This morning I woke with a sore throat and scratchy eyes and a bit of a headache - cold looming? I hope not. I made turkey soup which is just now simmering on the stove, and I shall have some for my lunch. While cutting up the carcass for soup I packed up two more meals of turkey in gravy for weeks to come and a bag with half the carcass so that I can make soup again in a couple of weeks.

Otherwise just puttering and doing the usual domestic things. Clearing Clio's toilette area has become more pleasant lately (this may be TMI except for cat lovers... be warned). She used to go outside mostly, but recently has decided that being an indoor cat is where the action is. This has meant heavier use of litter box, and we were having trouble finding litter that she would use. She seemed to be okay peeing in what I gave her, but she was persistently pooping on the floor, which was tiresome. I decided in the end, partly on kp's advice, to make her another litter box to poop in, and situate it (as a hint) on the patch of floor that she used to poop on, but although she always had liked the plain clay litter, you don't seem to be able to get it any more, and she didn't seem to like the clumping kind to poop in and in any case it's almost impossible to get it without scent, and it's apparently deadly for the environment. So I decided to try one of those environmentally friendly cedar ones, this made by the same company that makes the enzymatic cleaner I use. Success!! Now she's using that both for peeing and pooping: no more poop on the floor, it scoops fairly well, so works for both functions, it smells nice in a natural way, no more horrible scented environmentally unfriendly other stuff... Yay. Domestic happiness turns on such things as pleasant-to-maintain cat litter and a satisfied cat.
my boys


I've spent the last several days pleasantly in early summer domestic pursuits. On Thursday, I went downtown to investigate a new produce market I had read about in the paper. More of a stall than a market per se, it nevertheless proved to be what could be a welcome addition to downtown. It is run by chefs, who volunteer their time, and all the profits go back to the farmers whose produce they are selling. They had wonderful fresh salad greens, new potatoes, peas, the first green beans, some morels, and some strawberries, though these were more or less gone by the time I got there. I filled a bag with goodies and had a lovely supper that night of fresh salad, morel omelet and new potatoes. Oh, and I also stopped in at an Italian gourmet cooking shop and bought some wonderful olive oil pressed with lime, which makes the best salad dressing.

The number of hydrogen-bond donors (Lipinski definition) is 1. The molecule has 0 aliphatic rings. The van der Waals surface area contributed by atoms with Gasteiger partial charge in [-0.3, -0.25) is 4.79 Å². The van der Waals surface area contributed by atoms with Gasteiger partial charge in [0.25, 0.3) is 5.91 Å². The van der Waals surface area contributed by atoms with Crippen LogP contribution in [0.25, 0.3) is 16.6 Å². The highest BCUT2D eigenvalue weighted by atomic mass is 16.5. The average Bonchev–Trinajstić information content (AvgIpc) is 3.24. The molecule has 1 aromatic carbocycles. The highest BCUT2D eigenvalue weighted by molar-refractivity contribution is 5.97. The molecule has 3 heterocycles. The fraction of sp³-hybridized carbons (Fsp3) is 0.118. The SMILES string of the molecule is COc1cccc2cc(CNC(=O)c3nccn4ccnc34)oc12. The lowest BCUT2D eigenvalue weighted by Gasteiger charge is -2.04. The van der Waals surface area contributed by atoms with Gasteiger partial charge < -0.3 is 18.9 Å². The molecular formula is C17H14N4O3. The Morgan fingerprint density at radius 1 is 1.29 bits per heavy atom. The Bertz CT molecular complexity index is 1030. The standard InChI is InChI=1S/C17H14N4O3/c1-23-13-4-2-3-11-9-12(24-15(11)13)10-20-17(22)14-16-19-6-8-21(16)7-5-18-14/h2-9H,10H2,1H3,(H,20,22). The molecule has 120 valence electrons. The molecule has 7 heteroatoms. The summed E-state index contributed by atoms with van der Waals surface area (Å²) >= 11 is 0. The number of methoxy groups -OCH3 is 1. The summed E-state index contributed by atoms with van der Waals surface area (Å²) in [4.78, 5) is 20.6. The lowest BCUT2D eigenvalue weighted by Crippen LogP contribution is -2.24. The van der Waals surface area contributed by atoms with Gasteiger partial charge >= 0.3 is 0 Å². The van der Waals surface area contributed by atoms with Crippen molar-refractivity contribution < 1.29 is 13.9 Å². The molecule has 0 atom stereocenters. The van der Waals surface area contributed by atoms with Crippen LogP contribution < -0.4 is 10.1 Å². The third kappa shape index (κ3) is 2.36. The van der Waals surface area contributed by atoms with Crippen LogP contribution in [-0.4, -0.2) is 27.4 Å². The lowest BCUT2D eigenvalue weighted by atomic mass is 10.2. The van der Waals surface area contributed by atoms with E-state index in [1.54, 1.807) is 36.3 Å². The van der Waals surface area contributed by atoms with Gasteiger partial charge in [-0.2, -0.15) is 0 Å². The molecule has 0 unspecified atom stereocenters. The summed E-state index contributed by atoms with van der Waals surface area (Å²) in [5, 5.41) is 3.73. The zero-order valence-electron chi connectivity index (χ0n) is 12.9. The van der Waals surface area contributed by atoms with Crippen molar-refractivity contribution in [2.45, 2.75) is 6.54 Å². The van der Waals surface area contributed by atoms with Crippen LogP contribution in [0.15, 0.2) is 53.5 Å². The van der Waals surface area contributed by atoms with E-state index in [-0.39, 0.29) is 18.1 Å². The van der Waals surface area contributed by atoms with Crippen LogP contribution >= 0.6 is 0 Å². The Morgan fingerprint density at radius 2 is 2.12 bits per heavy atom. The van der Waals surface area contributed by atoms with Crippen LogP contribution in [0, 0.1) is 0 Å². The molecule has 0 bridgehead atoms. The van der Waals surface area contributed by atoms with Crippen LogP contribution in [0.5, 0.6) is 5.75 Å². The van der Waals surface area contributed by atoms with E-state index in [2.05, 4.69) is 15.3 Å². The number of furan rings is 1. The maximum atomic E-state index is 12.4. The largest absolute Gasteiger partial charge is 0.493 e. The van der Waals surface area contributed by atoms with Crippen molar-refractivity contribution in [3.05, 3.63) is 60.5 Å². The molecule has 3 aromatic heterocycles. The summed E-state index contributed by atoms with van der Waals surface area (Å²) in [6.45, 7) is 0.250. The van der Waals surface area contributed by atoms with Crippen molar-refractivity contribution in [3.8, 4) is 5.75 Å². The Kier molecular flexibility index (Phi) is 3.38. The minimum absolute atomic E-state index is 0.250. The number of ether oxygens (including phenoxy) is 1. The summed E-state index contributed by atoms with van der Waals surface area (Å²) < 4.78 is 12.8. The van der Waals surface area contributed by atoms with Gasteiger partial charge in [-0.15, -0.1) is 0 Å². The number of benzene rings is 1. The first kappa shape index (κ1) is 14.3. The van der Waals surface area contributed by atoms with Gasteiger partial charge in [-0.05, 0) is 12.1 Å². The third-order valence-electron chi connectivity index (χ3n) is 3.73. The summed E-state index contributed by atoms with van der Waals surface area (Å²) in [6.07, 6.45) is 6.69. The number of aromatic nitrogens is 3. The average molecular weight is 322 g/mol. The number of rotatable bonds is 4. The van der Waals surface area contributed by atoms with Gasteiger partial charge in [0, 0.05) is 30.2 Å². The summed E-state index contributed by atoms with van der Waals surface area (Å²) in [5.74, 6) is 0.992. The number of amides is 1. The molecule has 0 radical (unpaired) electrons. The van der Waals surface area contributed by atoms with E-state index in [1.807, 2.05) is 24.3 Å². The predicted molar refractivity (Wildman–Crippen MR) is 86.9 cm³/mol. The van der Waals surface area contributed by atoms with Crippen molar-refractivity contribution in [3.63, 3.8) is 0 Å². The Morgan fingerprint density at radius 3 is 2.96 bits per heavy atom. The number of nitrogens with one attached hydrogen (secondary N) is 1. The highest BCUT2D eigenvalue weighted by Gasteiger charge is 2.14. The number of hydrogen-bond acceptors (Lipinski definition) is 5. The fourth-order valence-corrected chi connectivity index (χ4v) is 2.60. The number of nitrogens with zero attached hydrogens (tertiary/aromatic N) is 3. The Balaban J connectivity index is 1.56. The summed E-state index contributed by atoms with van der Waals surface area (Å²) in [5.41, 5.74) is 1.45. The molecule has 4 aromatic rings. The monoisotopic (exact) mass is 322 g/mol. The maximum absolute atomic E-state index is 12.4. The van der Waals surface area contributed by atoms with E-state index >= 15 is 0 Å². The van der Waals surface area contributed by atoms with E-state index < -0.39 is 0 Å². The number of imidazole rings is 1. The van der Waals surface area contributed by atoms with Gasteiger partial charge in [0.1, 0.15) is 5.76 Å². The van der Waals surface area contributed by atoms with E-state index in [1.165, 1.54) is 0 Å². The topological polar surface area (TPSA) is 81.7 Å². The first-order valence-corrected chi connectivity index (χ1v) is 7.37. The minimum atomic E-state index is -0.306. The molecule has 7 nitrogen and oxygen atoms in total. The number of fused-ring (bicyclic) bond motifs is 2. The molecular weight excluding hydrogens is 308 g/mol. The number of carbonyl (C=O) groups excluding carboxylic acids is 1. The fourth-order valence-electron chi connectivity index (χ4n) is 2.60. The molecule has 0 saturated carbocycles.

Friday, I decided to take the D's and do some more veggie shopping in the peninsula, stopping at Island View Beach for the dogs to have a run on the way. I also stopped in at a garden center, with predictable results. On this forage, I came home with strawberries.

I have spent much of yesterday and today in the garden, planting my purchases. My upper bed, under the deck where it gets full sun, is now rehabilitated and finished - I've been planting it with things of brighter colours than those in my main perennial bed. I'm also making pots filled with things both edible and decorative, a mixture of calendula, arugula, coriander, nasturtiums and so on. These will be on my deck so that I can go and snip things when I'm cooking.

The boys snuffled around happily and lazed in the sun. I think I've finally nobbled Robinson, having found and patched the hole in the fence where he was getting out. At least he seemed content (and resigned) today to hang out in the garden with me. Tonight it's more of the market salad, which I shall mix with melon and dress with a nice mix of lime olive oil, white balsamic vinegar and a handful of chopped basil. This I shall serve with baked chicken breast and new potatoes. Yum.